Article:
Only after all of these steps have been completed is the part machined. All parts have complex geometries – the door inlays, for example, are not plane but raised, and the large panel on the center console has numerous edges and radii due to the cutouts for the ashtray, shift lever and, if installed, the start-stop button.

Machine cutting requires a high degree of precision, and Audi also requires subsequent manual reworking of the cut pieces. A sanding block is used to sand (“break”) the edges of the veneer very slightly – it takes years of experience to sand down just the right amount. The next step – polishing with soft cloths – is also performed by hand in many areas. The special coating for the edges, which prevents moisture from penetrating into the wood, is also applied manually.

Audi focuses on maximum precision at each step, even when the finished wooden trim elements are bonded with thin chrome frames as is the case with some variants. The permissible tolerances, including those for assembly at the plant, are generally only one to two millimeters. These are essential due to the various rates of thermal expansion of the components. Even at extreme temperatures – and in direct sunshine the interior of a car can reach as much as 70 degrees Celsius – the veneer must not rub against the frame.

Audi Quality Assurance maintains its own testing laboratory for the study of wood veneers, where issues such as fogging (evaporation) or fading are investigated. Specialists carefully study the structure of the woods; other topics include weatherability, geometrical stability and resistance to abrasion and scratching.

Audi is also constantly developing innovations in interior materials. The current trend is toward lighter colors, and thus also toward lighter woods. The “Sportback concept” prototype presented at the Detroit Auto Show early this year featured light veneers into which lateral strips of dark wood were embedded. This solution is very time-consuming and requires a novel process for peeling the veneers but produces a one-of-a-kind atmosphere in the interior.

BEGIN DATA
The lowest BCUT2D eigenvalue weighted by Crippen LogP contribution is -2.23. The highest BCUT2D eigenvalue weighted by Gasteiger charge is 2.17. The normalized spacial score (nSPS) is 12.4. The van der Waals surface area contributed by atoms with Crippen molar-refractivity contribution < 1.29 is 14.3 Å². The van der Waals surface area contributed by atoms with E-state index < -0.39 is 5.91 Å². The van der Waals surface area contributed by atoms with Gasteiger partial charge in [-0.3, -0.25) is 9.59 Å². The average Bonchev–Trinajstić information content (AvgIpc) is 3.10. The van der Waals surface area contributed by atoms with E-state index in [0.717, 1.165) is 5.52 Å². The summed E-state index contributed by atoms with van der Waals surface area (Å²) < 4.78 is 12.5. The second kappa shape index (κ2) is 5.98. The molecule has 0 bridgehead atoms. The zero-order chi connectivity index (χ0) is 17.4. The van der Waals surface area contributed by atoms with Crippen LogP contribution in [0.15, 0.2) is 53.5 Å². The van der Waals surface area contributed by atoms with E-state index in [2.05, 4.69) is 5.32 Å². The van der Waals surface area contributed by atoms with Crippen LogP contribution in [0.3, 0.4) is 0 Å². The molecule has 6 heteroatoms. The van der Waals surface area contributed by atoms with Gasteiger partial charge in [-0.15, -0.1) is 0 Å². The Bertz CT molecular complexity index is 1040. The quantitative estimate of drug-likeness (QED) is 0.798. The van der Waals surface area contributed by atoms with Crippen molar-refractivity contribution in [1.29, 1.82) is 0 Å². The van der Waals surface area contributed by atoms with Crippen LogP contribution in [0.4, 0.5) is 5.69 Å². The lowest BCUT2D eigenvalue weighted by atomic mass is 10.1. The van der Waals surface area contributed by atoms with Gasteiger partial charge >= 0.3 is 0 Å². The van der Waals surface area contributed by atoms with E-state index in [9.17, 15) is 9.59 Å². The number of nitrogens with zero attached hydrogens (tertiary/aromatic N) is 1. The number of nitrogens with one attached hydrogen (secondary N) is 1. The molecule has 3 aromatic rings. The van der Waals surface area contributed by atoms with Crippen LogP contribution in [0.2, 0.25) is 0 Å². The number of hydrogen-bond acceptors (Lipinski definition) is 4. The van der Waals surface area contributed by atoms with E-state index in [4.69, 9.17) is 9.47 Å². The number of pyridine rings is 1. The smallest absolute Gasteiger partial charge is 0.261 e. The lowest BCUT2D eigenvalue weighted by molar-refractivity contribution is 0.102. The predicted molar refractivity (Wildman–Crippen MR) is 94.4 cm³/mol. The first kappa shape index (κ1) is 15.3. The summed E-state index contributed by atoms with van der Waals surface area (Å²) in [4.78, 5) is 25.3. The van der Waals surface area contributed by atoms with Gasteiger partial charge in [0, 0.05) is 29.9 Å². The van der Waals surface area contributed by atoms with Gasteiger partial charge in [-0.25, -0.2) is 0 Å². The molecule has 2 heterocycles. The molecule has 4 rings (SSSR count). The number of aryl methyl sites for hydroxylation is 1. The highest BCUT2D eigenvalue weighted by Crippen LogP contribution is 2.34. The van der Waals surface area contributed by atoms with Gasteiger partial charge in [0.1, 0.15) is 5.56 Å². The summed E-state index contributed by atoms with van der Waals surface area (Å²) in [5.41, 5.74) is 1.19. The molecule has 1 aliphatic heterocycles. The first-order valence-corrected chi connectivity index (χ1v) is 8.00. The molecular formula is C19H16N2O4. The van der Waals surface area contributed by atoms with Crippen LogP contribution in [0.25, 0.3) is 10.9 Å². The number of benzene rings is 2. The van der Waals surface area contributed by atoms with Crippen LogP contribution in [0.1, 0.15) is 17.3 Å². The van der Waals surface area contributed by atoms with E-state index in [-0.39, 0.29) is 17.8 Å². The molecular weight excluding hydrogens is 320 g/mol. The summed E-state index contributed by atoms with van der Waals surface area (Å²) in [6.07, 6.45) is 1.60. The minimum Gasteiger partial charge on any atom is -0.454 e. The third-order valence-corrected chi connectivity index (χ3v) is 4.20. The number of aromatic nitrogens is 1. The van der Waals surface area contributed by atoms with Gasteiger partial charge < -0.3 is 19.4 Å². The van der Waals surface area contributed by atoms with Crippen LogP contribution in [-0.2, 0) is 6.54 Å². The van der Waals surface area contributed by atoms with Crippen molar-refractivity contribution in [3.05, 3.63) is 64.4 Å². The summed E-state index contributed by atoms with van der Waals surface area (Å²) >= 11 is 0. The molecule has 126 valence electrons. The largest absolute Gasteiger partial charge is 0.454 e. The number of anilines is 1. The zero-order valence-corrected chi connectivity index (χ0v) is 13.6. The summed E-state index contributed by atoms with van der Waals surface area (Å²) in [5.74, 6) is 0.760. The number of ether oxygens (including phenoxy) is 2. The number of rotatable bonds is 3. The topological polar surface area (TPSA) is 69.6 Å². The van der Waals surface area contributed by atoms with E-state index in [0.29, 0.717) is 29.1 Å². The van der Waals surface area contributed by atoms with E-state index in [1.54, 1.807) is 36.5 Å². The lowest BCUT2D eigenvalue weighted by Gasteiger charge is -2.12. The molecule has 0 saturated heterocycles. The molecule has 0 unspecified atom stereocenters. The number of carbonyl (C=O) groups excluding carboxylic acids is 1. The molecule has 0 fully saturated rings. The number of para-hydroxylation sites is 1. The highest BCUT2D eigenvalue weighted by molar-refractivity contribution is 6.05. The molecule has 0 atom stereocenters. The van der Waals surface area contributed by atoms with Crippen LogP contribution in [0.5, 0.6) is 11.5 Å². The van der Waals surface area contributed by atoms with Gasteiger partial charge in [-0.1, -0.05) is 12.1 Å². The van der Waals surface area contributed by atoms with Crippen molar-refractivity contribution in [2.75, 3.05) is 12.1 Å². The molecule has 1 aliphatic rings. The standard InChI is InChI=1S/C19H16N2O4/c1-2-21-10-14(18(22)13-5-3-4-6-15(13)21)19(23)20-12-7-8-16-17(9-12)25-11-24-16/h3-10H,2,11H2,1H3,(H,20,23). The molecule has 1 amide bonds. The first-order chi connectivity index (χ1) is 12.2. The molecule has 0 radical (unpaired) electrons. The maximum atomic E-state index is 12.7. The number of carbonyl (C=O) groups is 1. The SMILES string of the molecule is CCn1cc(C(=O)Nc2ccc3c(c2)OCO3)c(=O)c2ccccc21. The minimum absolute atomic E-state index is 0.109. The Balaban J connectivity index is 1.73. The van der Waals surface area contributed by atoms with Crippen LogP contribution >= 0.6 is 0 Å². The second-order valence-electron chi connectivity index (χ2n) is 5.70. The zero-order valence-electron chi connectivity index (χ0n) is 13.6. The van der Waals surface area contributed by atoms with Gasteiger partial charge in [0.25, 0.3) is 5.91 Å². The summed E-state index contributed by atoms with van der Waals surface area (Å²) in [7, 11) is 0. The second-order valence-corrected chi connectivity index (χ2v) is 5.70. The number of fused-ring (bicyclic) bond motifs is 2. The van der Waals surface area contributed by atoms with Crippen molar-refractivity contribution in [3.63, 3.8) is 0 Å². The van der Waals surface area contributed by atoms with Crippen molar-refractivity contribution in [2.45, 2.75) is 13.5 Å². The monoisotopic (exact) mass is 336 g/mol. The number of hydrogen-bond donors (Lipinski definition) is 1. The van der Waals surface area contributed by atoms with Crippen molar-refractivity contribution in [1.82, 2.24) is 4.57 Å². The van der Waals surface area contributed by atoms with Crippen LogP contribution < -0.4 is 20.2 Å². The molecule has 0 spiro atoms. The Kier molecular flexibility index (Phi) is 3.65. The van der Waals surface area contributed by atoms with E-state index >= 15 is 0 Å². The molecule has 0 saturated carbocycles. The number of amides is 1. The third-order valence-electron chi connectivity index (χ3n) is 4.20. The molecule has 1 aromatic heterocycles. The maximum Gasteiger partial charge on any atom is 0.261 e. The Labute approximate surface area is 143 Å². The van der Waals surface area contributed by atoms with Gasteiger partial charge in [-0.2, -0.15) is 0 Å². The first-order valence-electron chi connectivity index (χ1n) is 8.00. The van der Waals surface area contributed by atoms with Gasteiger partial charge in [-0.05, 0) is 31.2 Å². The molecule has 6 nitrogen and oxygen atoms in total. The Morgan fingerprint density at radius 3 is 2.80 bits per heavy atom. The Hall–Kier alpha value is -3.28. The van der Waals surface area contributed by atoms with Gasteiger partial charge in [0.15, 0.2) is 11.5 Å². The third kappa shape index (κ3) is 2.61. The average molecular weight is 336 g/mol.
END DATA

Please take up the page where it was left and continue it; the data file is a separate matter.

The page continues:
Cleanliness and gloss forever – Oleophobation and UV paint

Helmut Donaubauer, Materials Engineering Interior/Equipment

Stains and discoloration caused by water or dirt in the passenger compartment – that just doesn’t go with an Audi, not even after years of operation by the customer. A Quality Assurance team for interior A- and B-pillar liners therefore developed a coating that repels liquids and provides for easy cleaning.

After the textiles are manufactured, a coating is applied to the fabric intended for the liner. This coating is a type of impregnation that repels liquids such as water or oil similar to the lotus effect. This surface masking stands up to UV radiation and is also resistant to all the other various environmental influences that act on the vehicle interior, which vary depending on the regional conditions prevailing in the sales markets throughout the world. The textile decor elements are placed in molds and back-injected with plastic to produce the finished pillar liners.